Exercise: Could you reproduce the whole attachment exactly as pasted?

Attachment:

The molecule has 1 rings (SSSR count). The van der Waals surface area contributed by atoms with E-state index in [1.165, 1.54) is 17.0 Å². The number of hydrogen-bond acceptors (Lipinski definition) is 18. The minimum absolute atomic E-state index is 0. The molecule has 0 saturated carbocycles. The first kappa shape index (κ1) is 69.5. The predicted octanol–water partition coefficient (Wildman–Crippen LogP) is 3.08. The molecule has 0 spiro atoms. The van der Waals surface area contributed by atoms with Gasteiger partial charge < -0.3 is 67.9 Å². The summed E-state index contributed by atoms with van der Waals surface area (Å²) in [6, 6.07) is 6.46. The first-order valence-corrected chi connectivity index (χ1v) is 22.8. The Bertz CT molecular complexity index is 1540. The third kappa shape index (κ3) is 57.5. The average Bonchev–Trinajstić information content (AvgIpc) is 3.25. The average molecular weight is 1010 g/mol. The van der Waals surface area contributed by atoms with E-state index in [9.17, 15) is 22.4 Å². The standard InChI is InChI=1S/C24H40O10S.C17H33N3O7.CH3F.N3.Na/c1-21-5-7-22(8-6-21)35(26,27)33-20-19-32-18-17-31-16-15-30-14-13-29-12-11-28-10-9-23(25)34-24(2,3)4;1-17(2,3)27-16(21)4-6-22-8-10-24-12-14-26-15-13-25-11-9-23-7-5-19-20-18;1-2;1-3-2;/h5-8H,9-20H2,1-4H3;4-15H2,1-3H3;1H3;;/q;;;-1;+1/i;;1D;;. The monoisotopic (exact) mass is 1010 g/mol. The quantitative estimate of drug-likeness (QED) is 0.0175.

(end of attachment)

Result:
The molecule has 1 rings (SSSR count). The van der Waals surface area contributed by atoms with E-state index in [1.165, 1.54) is 17.0 Å². The number of hydrogen-bond acceptors (Lipinski definition) is 18. The minimum absolute atomic E-state index is 0. The molecule has 0 saturated carbocycles. The first kappa shape index (κ1) is 69.5. The predicted octanol–water partition coefficient (Wildman–Crippen LogP) is 3.08. The molecule has 0 spiro atoms. The van der Waals surface area contributed by atoms with Gasteiger partial charge < -0.3 is 67.9 Å². The summed E-state index contributed by atoms with van der Waals surface area (Å²) in [6, 6.07) is 6.46. The first-order valence-corrected chi connectivity index (χ1v) is 22.8. The Bertz CT molecular complexity index is 1540. The third kappa shape index (κ3) is 57.5. The average Bonchev–Trinajstić information content (AvgIpc) is 3.25. The average molecular weight is 1010 g/mol. The van der Waals surface area contributed by atoms with E-state index in [9.17, 15) is 22.4 Å². The standard InChI is InChI=1S/C24H40O10S.C17H33N3O7.CH3F.N3.Na/c1-21-5-7-22(8-6-21)35(26,27)33-20-19-32-18-17-31-16-15-30-14-13-29-12-11-28-10-9-23(25)34-24(2,3)4;1-17(2,3)27-16(21)4-6-22-8-10-24-12-14-26-15-13-25-11-9-23-7-5-19-20-18;1-2;1-3-2;/h5-8H,9-20H2,1-4H3;4-15H2,1-3H3;1H3;;/q;;;-1;+1/i;;1D;;. The monoisotopic (exact) mass is 1010 g/mol. The quantitative estimate of drug-likeness (QED) is 0.0175.